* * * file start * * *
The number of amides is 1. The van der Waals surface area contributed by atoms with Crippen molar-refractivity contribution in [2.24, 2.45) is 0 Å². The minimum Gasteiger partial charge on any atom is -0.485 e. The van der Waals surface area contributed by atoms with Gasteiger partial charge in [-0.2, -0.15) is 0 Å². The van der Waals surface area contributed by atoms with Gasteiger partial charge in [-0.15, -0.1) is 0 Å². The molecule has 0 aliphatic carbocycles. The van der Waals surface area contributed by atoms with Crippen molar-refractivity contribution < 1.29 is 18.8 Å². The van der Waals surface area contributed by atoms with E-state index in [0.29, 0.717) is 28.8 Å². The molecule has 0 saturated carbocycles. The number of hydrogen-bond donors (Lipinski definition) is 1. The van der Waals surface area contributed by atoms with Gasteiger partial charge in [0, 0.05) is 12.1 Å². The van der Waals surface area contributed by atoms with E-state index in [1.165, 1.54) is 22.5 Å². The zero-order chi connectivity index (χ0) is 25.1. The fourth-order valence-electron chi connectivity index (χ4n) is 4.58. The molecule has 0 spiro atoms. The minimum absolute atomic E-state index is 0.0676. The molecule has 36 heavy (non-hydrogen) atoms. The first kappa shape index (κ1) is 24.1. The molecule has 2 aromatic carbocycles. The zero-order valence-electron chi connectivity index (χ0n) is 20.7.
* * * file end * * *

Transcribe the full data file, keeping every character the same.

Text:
The number of amides is 1. The van der Waals surface area contributed by atoms with Crippen molar-refractivity contribution in [2.24, 2.45) is 0 Å². The minimum Gasteiger partial charge on any atom is -0.485 e. The van der Waals surface area contributed by atoms with Gasteiger partial charge in [-0.2, -0.15) is 0 Å². The van der Waals surface area contributed by atoms with Gasteiger partial charge in [-0.15, -0.1) is 0 Å². The molecule has 0 aliphatic carbocycles. The van der Waals surface area contributed by atoms with Crippen molar-refractivity contribution < 1.29 is 18.8 Å². The van der Waals surface area contributed by atoms with E-state index in [0.29, 0.717) is 28.8 Å². The molecule has 0 saturated carbocycles. The number of hydrogen-bond donors (Lipinski definition) is 1. The van der Waals surface area contributed by atoms with Gasteiger partial charge in [0, 0.05) is 12.1 Å². The van der Waals surface area contributed by atoms with E-state index in [1.165, 1.54) is 22.5 Å². The zero-order chi connectivity index (χ0) is 25.1. The fourth-order valence-electron chi connectivity index (χ4n) is 4.58. The molecule has 0 spiro atoms. The minimum absolute atomic E-state index is 0.0676. The molecule has 36 heavy (non-hydrogen) atoms. The first kappa shape index (κ1) is 24.1. The molecule has 2 aromatic carbocycles. The zero-order valence-electron chi connectivity index (χ0n) is 20.7.